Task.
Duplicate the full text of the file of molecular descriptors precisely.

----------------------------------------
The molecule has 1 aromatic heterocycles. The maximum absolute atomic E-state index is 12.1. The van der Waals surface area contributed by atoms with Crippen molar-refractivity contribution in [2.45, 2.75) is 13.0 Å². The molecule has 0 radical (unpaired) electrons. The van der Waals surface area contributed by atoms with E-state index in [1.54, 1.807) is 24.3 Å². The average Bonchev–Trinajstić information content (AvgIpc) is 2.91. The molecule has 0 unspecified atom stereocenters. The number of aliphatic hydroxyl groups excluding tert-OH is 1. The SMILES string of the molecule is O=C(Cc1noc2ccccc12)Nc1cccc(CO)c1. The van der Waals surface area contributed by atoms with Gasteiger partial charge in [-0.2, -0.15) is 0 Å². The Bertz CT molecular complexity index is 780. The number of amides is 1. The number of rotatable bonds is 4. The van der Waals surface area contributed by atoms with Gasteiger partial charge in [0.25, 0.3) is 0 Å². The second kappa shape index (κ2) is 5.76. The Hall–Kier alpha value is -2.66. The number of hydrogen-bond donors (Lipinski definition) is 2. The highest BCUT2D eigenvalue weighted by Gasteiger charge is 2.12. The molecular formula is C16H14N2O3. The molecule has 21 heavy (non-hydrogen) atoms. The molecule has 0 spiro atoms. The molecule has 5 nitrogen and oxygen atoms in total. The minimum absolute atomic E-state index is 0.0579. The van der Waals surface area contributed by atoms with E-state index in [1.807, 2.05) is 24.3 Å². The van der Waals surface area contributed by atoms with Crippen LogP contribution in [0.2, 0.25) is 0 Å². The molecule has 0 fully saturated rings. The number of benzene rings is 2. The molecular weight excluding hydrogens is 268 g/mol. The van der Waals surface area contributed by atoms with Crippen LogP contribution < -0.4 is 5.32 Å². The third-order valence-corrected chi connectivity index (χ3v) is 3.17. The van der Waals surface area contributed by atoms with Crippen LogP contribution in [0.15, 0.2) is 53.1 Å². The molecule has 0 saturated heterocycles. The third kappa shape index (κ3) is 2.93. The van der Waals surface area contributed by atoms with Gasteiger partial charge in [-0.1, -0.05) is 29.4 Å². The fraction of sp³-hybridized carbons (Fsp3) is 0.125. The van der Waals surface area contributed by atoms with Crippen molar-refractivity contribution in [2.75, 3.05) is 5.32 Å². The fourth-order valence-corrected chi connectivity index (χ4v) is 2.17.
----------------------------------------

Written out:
The molecule has 1 aromatic heterocycles. The maximum absolute atomic E-state index is 12.1. The van der Waals surface area contributed by atoms with Crippen molar-refractivity contribution in [2.45, 2.75) is 13.0 Å². The molecule has 0 radical (unpaired) electrons. The van der Waals surface area contributed by atoms with E-state index in [1.54, 1.807) is 24.3 Å². The average Bonchev–Trinajstić information content (AvgIpc) is 2.91. The molecule has 0 unspecified atom stereocenters. The number of aliphatic hydroxyl groups excluding tert-OH is 1. The SMILES string of the molecule is O=C(Cc1noc2ccccc12)Nc1cccc(CO)c1. The van der Waals surface area contributed by atoms with Gasteiger partial charge in [-0.2, -0.15) is 0 Å². The Bertz CT molecular complexity index is 780. The number of amides is 1. The number of rotatable bonds is 4. The van der Waals surface area contributed by atoms with Gasteiger partial charge in [0.25, 0.3) is 0 Å². The second kappa shape index (κ2) is 5.76. The Hall–Kier alpha value is -2.66. The number of hydrogen-bond donors (Lipinski definition) is 2. The highest BCUT2D eigenvalue weighted by Gasteiger charge is 2.12. The molecular formula is C16H14N2O3. The molecule has 21 heavy (non-hydrogen) atoms. The molecule has 0 spiro atoms. The molecule has 5 nitrogen and oxygen atoms in total. The minimum absolute atomic E-state index is 0.0579. The van der Waals surface area contributed by atoms with E-state index in [1.807, 2.05) is 24.3 Å². The van der Waals surface area contributed by atoms with Crippen LogP contribution in [0.2, 0.25) is 0 Å². The molecule has 0 fully saturated rings. The number of benzene rings is 2. The molecular weight excluding hydrogens is 268 g/mol. The van der Waals surface area contributed by atoms with Crippen LogP contribution < -0.4 is 5.32 Å². The third-order valence-corrected chi connectivity index (χ3v) is 3.17. The van der Waals surface area contributed by atoms with Crippen LogP contribution in [0.15, 0.2) is 53.1 Å². The molecule has 0 saturated heterocycles. The third kappa shape index (κ3) is 2.93. The van der Waals surface area contributed by atoms with Gasteiger partial charge in [-0.1, -0.05) is 29.4 Å². The fraction of sp³-hybridized carbons (Fsp3) is 0.125. The van der Waals surface area contributed by atoms with Crippen molar-refractivity contribution in [2.75, 3.05) is 5.32 Å². The fourth-order valence-corrected chi connectivity index (χ4v) is 2.17.